Statewide candidates often launch campaigns in formal settings — businesses, hotel lobbies, fancy homes. And they attract the usual politicos: lobbyists, lawmakers, a full brace of media and well-heeled business types.
Not so, Christine Hallquist. The former CEO of Vermont Electric Cooperative officially began her campaign for governor Sunday on home turf — her regular watering hole, a dive bar called Moog’s Place in Morrisville — surrounded by a plaid and denim clad crowd of 50 or so family friends, neighbors and former employees. Hallquist’s children, Jillian, Maggie and Derek, were all on hand. Her granddaughter was playing in the front row. And friend Val Davis entertained the crowd with covers of oldies from the 1960s and 1970s.
Hallquist, for her part, wore a tasteful maroon lace and sequin dress. And her sartorial ensemble was as much an expression of who she is as a candidate as was the venue she chose for her launch and the people who came to support her.
It was, after all, a historic moment. Hallquist is the first transgender gubernatorial candidate in the nation. She has never run for office before and while she directed her brief campaign remarks at Republican Gov. Phil Scott, she faces two other Democratic candidates in the August primary — James Ehlers, the director of Lake Champlain International, and Ethan Sonneberg, a middle school student.
While the former utility executive’s transition several years ago was highly publicized, Hallquist downplayed her sexuality in remarks to the press.
“I chose to transition in a very public way because I felt I owed it to those at Vermont Electric Co-op who had put their trust in me,” Hallquist said. “That journey taught me things I never imagined,” explaining that her experience as a woman has helped her understand “the pervasive nature of sexism in our society.”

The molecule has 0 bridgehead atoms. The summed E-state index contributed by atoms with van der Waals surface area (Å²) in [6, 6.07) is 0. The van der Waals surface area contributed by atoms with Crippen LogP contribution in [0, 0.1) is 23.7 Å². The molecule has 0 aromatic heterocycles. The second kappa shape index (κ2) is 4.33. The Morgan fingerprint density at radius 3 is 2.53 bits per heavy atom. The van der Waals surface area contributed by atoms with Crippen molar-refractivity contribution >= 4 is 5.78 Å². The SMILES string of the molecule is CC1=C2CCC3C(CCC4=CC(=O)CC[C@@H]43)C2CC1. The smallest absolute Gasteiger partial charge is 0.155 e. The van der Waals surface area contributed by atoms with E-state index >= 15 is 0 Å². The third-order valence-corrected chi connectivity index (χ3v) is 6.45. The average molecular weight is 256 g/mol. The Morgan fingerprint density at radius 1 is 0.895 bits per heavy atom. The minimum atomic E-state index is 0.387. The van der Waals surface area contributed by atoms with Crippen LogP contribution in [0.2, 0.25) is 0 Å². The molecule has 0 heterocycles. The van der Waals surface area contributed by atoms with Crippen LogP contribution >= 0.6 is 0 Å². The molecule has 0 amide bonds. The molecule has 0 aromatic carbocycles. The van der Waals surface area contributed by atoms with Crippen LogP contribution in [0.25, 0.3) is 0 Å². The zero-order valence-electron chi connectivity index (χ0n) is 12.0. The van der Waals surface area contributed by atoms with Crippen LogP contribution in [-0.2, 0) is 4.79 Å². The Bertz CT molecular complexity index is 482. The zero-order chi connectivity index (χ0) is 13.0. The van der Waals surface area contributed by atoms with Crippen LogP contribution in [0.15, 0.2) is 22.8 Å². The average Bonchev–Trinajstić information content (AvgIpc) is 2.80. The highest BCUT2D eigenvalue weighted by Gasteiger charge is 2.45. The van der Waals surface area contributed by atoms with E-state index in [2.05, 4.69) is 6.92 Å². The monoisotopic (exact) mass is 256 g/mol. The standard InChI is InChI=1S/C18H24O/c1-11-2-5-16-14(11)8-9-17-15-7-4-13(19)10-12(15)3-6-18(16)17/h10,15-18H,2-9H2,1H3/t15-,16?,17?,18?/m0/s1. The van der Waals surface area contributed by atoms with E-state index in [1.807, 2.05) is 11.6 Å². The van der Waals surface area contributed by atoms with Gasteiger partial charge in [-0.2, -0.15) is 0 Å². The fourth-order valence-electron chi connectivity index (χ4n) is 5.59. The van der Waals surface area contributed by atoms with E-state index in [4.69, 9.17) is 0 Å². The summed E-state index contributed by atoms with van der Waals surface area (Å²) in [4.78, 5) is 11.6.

Despite the legacy of sexism, Hallquist told reporters she believes Vermonters are ready to elect a transgender governor.
“I don’t think Vermonters are going to look at that,” Hallquist said. “I’m going to get elected because of my leadership, bold vision and courage. I haven’t seen much resistance because I’m transgender.
“I don’t want people to vote for me because I’m transgender, or write me off because I’m transgender,” she said.
Hallquist says she has an “attitude of gratitude” toward Vermonters who supported her during the transition, and she wants to give back at what she sees as a critical time in the state’s history.
She believes the state needs a “bold” leader who can kickstart the rural economy, move forward on renewable energy and address opiate addiction. Now isn’t the time to let Vermont become mired in apathy and stagnation, she said.
“We must be bold in the face of headwinds in Washington,” Hallquist said. “We must be bold in the face of continuing unpredictability from Congress, and we must be bold in the face of the chaos of the White House.”
As leader of the Vermont Electric Co-operative, Hallquist focused on effective management at a time when the utility was failing. The state warned the co-op that it could lose its license to operate. “So I turned to my employees and asked them for help,” Hallquist said. “One of my core beliefs is that 95 percent of people get up in the morning and want to do a good job.